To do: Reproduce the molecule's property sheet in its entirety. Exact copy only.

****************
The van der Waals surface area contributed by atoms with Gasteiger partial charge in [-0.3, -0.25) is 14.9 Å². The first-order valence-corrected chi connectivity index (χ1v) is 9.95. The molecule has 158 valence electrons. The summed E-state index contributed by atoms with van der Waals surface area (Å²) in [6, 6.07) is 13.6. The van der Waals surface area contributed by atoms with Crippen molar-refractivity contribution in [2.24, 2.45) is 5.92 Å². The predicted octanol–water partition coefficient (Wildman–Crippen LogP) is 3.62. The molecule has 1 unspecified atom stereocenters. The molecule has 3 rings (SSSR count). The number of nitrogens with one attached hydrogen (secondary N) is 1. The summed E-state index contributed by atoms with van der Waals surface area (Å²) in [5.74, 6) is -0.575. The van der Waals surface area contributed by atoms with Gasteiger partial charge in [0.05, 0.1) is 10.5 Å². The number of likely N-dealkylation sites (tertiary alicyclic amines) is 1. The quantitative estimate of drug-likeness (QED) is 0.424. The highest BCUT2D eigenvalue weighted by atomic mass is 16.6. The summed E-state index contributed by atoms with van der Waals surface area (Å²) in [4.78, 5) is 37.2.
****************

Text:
The van der Waals surface area contributed by atoms with Gasteiger partial charge in [-0.3, -0.25) is 14.9 Å². The first-order valence-corrected chi connectivity index (χ1v) is 9.95. The molecule has 158 valence electrons. The summed E-state index contributed by atoms with van der Waals surface area (Å²) in [6, 6.07) is 13.6. The van der Waals surface area contributed by atoms with Crippen molar-refractivity contribution in [2.24, 2.45) is 5.92 Å². The predicted octanol–water partition coefficient (Wildman–Crippen LogP) is 3.62. The molecule has 1 unspecified atom stereocenters. The molecule has 3 rings (SSSR count). The number of nitrogens with one attached hydrogen (secondary N) is 1. The summed E-state index contributed by atoms with van der Waals surface area (Å²) in [5.74, 6) is -0.575. The van der Waals surface area contributed by atoms with Gasteiger partial charge in [0.05, 0.1) is 10.5 Å². The number of likely N-dealkylation sites (tertiary alicyclic amines) is 1. The quantitative estimate of drug-likeness (QED) is 0.424. The highest BCUT2D eigenvalue weighted by atomic mass is 16.6. The summed E-state index contributed by atoms with van der Waals surface area (Å²) in [4.78, 5) is 37.2.